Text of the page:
TerraVita features some of the best talent in the region
Posted September 19, 2016
Updated September 20, 2016
Chapel Hill, N.C. — TerraVita, one of the country’s leading events focused on sustainable food and drink, returns to Chapel Hill next week, Sept. 28 – Oct. 1. The weekend is a jam-packed lineup of exceptional dinners, tasting events, after-parties with award-winning chefs and authors, and in-depth learning opportunities.
Along with a local food symposium, a trio of gourmet dinners, and the grand tasting event is the daylong “sustainable classroom” on Friday, Sept. 30. A classroom pass includes four self-selected sessions from eight options. This year’s offerings run the gamut, from hands-on cooking and mixology workshops to expert panels on important foodshed topics.
One session, called “A Cut Above,” gives participants food for thought about the synergy and complexity behind raising high-quality proteins. Best-selling author Meredith Leigh teams with one of the Southeast’s top sustainable lamb farmers, Craig Rogers of Border Springs Farm, and award-winning chef Scott Crawford of the highly anticipated Crawford & Son restaurant in Raleigh, to offer dialogue, a demo, and mouthwatering bites of the delicious meat.
More food for thought comes from a session with EatingWell magazine’s Jim Romanoff and Kinston chef, cookbook author, and PBS star Vivian Howard. They’re both part of a workshop, with the “tomato man” Craig LeHoullier, farmer Alex Hitt and legendary chef Frank Lee from Charleston, that will discuss and demystify heirloom breeds – what they are and why they’re important.
Another classroom, “Cultural Gumbo,” will address the appropriation of Southern food. Moderated by Marcie Cohen Ferris, the panel will offer the insight of James Beard Award-winning author Toni Tipton-Martin, Southern-Latina cookbook author Sandra Gutierrez, and Lumbee scholar Malinda Manor Lowery. In preparation for the holiday season, a light-hearted “Get Fizzy With It” class pairs hard ciders with classic Thanksgiving recipes, complete with samples of both.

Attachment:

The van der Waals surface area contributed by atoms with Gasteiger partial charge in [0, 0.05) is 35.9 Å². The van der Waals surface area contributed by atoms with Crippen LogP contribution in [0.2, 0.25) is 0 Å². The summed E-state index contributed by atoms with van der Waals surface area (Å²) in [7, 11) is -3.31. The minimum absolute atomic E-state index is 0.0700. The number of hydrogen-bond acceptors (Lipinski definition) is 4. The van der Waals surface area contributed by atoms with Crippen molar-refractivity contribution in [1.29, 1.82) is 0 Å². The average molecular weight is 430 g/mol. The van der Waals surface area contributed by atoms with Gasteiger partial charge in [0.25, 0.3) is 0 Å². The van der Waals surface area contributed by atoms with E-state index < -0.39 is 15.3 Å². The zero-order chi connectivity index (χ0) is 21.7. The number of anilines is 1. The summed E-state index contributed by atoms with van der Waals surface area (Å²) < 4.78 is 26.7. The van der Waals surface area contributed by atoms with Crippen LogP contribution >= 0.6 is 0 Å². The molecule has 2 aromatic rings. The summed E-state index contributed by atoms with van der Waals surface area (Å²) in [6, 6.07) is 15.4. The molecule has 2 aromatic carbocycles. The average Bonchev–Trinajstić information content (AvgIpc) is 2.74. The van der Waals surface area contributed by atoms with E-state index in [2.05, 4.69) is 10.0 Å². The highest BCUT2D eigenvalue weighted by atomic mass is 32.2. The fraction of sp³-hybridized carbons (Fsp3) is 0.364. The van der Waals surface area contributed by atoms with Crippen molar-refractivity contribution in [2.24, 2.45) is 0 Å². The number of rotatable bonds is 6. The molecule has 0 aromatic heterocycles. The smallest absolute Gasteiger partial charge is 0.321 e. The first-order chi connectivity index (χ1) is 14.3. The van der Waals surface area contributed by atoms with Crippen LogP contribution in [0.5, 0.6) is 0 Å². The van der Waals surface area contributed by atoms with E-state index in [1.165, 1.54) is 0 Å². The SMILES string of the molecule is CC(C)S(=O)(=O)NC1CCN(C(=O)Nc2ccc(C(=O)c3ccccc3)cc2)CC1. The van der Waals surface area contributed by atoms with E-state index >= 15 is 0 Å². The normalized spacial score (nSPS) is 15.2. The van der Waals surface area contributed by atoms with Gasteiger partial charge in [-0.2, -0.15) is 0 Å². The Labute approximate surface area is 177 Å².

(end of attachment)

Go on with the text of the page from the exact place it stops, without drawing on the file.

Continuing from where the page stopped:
Food for mind and body is a common thread throughout the four-day event, which maintains an intense focus on local and sustainable fare. This year, TerraVita has added the Jamie Kirk Hahn Foundation, Education NC, and UNC’s Food For All as partners to present an inaugural day-and-a-half symposium called A Carolina Food Summit. The Wednesday afternoon and Thursday programming includes chef Bill Smith Jr., folklorist Jefferson Currie II, writer and author Sheri Castle, chef Clark Barlowe, chef Andrea Reusing, Reverend Richard Joyner, Nancy Gottovi, the Monti creator Jeff Polish, Scott Marlow, James Beard winning author Toni Tipton Martin, and many more.
Annual favorites return, too, including the East Meet West family-style meal, prepared by noted chefs from every region of North Carolina and the Hill Fire extravaganza featuring flame-cooked dishes at the Carrboro Town Commons - home of the Carrboro Farmers’ Market. There also will be a celebration dinner for Vivian Howard kicking off her upcoming book tour for her first book, releasing the following week, on Oct. 4.
Now in its seventh year, TerraVita stands out for producing its diverse schedule with virtually no waste. A strategic partnership with Orange County Solid Waste Management and Brooks Contractors, a commercial composting company in Chatham County, enables the intensive use of compostable goods and recycling of nearly all of waste generated otherwise.
Tickets range from $60 for a designated driver Grand Tasting ticket to $75 for an all-day sustainable classroom pass to $150 for a two-day pass for the Food Summit, with other available ticket prices falling in between. All available tickets can be purchased at terravitafest.com.
WRAL's Out and About is a sponsor of TerraVita.